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1. How physical will this encounter get between two archrivals?
Characterizing the rivalry between the Baltimore Ravens and the Pittsburgh Steelers usually stretches the limits of hyperbole, but Steelers wide receiver Hines Ward takes it to another level of brutal truth. "The coaches hate each other," he said. "The players hate each other. It’s  going to be one of those black-and-blue games." It usually is a bruising encounter, particularly considering what’s at stake with the Ravens (8-2) leading the AFC North by three games and Pittsburgh (4-6) on the verge of playoff elimination with the dimmest of postseason hopes still flickering. The defending Super Bowl champions are on a two-game winning streak, and Baltimore has won its past four and is chasing home-field advantage in the playoffs. This is a classic parking lot game, as in these teams would play each other anywhere, anytime, even in a parking lot filled with broken glass.
2. Can the Ravens shut down the Steelers’ running game?
The defense shut down the Atlanta Falcons’ top-ranked rushing attack last week, limiting them to 50 yards. Although Fast Willie Parker is a formidable threat, the Steelers generated just 57 rushing yards against a Cleveland run defense that had been abused all year. If Ray Lewis is playing and close to his normal tackling capacity, this matchup could become academic. Without Lewis, defensive coordinator Rex Ryan might have to resort to his ‘Steeler package’ of three defensive linemen and five linebackers.
3. How many interceptions will Ben Roethlisberger throw?
 He leads the NFL with 17 interceptions after a messy offseason where he nearly died in a motorcycle accident. Perhaps his sense of timing or nerve have been affected. Roethlisberger is likely to play more conservatively. He’s likely to go after the nickel and dime backs along with starting cornerback Samari Rolle. Santonio Holmes is on a roll, and tight end Heath Miller has always given Baltimore trouble in the red zone. 
4. Will Jamal Lewis repeat last week’s eye-opening performance?
 Lewis tied a career-high with three touchdown runs last week, running with verve, power and a touch of acceleration. The Steelers will pay him the respect of assigning eight defenders in the box. They have the linebackers, including James Farrior and Joey Porter, to corral him in the open field. The Ravens might need right guard Keydrick Vincent (groin) to return today against a heftier front seven. Rookie Chris Chester played solidly last week, but didn’t really move anyone out of the way.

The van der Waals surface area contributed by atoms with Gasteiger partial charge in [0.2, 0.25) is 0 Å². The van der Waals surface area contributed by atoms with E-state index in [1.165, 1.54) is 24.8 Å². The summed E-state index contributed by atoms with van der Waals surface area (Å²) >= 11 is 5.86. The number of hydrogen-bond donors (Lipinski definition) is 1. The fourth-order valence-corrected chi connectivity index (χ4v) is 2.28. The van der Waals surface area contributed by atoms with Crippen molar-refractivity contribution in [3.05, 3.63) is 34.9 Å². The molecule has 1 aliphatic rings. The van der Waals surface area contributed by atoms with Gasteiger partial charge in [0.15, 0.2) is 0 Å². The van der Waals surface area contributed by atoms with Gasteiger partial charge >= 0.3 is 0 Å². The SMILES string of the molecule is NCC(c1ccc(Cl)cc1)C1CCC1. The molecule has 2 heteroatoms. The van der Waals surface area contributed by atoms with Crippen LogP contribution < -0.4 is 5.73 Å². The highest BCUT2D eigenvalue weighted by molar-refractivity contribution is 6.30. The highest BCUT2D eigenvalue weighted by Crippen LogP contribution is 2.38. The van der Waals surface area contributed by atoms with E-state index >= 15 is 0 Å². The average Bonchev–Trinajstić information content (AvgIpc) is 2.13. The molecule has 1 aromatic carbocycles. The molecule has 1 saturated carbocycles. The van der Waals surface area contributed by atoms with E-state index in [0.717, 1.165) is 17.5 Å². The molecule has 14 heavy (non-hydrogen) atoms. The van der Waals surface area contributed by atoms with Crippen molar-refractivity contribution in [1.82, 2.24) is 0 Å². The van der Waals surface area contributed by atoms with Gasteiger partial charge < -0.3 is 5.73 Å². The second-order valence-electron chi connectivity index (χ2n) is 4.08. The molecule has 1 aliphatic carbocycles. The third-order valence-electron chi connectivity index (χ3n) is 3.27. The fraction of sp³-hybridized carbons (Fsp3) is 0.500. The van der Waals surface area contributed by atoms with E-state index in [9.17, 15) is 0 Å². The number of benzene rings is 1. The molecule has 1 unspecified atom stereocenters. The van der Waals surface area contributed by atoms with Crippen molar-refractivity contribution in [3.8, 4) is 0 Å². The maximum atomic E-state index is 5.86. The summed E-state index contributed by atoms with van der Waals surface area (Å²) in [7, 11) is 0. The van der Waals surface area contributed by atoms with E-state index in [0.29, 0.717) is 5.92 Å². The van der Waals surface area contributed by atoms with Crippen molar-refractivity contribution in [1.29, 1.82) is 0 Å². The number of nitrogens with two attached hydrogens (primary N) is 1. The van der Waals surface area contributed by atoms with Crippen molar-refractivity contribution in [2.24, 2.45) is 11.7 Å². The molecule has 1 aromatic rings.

5. Can the Ravens exploit the Steelers’ secondary?
Steve McNair will try to isolate Mark Clayton against Ike Taylor, who has been getting used for target practice. The Steelers have allowed far too much production to opposing receivers and haven’t done a great job against tight ends, either. Todd Heap against Troy Polamalu represents a matchup against two of the best in the game, and should be worth TIVOing. If Daniel Wilcox is out with a hamstring pull, it could affect the Ravens’ red-zone package.
Inside slant
Mark Clayton has established career-high personal records with 46 receptions and 591 yards to top his record-breaking rookie benchmarks. Over the last three games, Clayton has caught 20 passes for 287 yards and touchdown with his reception total tying Chad Johnson for the most in the AFC in that span. He leads the AFC with 20 third-down catches.
Today’s Key Matchups
Ravens OT Jonathan Ogden vs.
Steelers LB Joey Porter
Contrasting personal styles define this critical encounter as the towering, laid-back Ogden takes on the fire-breathing, smack-talking and fast Steelers pass rusher. Porter thrives on getting personal with opponents, Ogden keeps it strictly business. He’s having another All-Pro year.
Ravens S Ed Reed vs.
Steelers QB Ben Roethlisberger
Roethlisberger leads the NFL with 17 interceptions, one less than the Ravens, an opportunistic bunch that leads the entire league in interceptions with 18. Reed tends to make passers pay who force the football into heavy traffic.
How the Ravens can win
1. Exploit Ben Roethlisberger.  He’s dangerous to himself (Re: Motorcycle accident, 17 interceptions) and opponents. The Ravens have the capability to fluster the streaky young quarterback.
2. Stop the run. If the Ravens contain Fast Willie Parker, it will force Roethlisberger to go to the air to move the football. That could play right into defensive coordinator Rex Ryan’s game plan.
3. Throw it often. The Steelers’ pass defense is so poor that Bill Cowher has already benched one cornerback. Troy Polamalu’s concussion problems have him playing less aggressively than usual, robbing the team of an intimidation factor.
How the Steelers can win
1. Go after Samari Rolle. Rolle said he’s done conducting interviews for the year, but that won’t hide him from opposing quarterbacks. Although he recorded a sack and covered better last week, he gave up another touchdown pass against the Falcons.
2. Run the football. If Ray Lewis misses his third game in a row, Fast Willie Parker could benefit from his absence as the Ravens’ defense hasn’t been as stingy without the seven-time All-Pro middle linebacker. 3Throw it to Hines Ward. Even when the feisty wideout isn’t 100 percent, he usually owns cornerback Chris McAlister emotionall and physically.